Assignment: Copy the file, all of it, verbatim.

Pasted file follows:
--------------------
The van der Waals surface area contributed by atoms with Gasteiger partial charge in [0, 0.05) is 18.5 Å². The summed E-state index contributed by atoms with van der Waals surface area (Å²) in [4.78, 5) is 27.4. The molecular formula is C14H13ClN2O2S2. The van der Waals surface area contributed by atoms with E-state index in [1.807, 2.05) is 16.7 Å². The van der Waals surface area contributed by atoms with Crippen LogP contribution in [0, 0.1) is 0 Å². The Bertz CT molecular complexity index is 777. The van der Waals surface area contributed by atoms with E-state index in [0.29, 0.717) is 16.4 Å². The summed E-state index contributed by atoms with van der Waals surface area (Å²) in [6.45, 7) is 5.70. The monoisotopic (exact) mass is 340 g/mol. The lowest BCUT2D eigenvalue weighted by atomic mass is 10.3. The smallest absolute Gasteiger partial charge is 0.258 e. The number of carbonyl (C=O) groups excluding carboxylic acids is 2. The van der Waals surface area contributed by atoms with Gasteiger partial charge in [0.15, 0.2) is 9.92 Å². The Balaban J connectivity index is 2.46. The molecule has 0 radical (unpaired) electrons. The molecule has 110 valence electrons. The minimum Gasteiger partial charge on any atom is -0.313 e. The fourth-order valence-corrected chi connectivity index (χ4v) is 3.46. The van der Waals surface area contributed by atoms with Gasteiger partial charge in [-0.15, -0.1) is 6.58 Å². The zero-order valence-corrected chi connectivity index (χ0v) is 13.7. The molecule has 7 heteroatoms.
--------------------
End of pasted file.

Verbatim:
The van der Waals surface area contributed by atoms with Gasteiger partial charge in [0, 0.05) is 18.5 Å². The summed E-state index contributed by atoms with van der Waals surface area (Å²) in [4.78, 5) is 27.4. The molecular formula is C14H13ClN2O2S2. The van der Waals surface area contributed by atoms with E-state index in [1.807, 2.05) is 16.7 Å². The van der Waals surface area contributed by atoms with Crippen LogP contribution in [0, 0.1) is 0 Å². The Bertz CT molecular complexity index is 777. The van der Waals surface area contributed by atoms with E-state index in [0.29, 0.717) is 16.4 Å². The summed E-state index contributed by atoms with van der Waals surface area (Å²) in [6.45, 7) is 5.70. The monoisotopic (exact) mass is 340 g/mol. The lowest BCUT2D eigenvalue weighted by atomic mass is 10.3. The smallest absolute Gasteiger partial charge is 0.258 e. The number of carbonyl (C=O) groups excluding carboxylic acids is 2. The van der Waals surface area contributed by atoms with Gasteiger partial charge in [0.15, 0.2) is 9.92 Å². The Balaban J connectivity index is 2.46. The molecule has 0 radical (unpaired) electrons. The molecule has 110 valence electrons. The minimum Gasteiger partial charge on any atom is -0.313 e. The fourth-order valence-corrected chi connectivity index (χ4v) is 3.46. The van der Waals surface area contributed by atoms with Gasteiger partial charge in [-0.15, -0.1) is 6.58 Å². The zero-order valence-corrected chi connectivity index (χ0v) is 13.7. The molecule has 7 heteroatoms.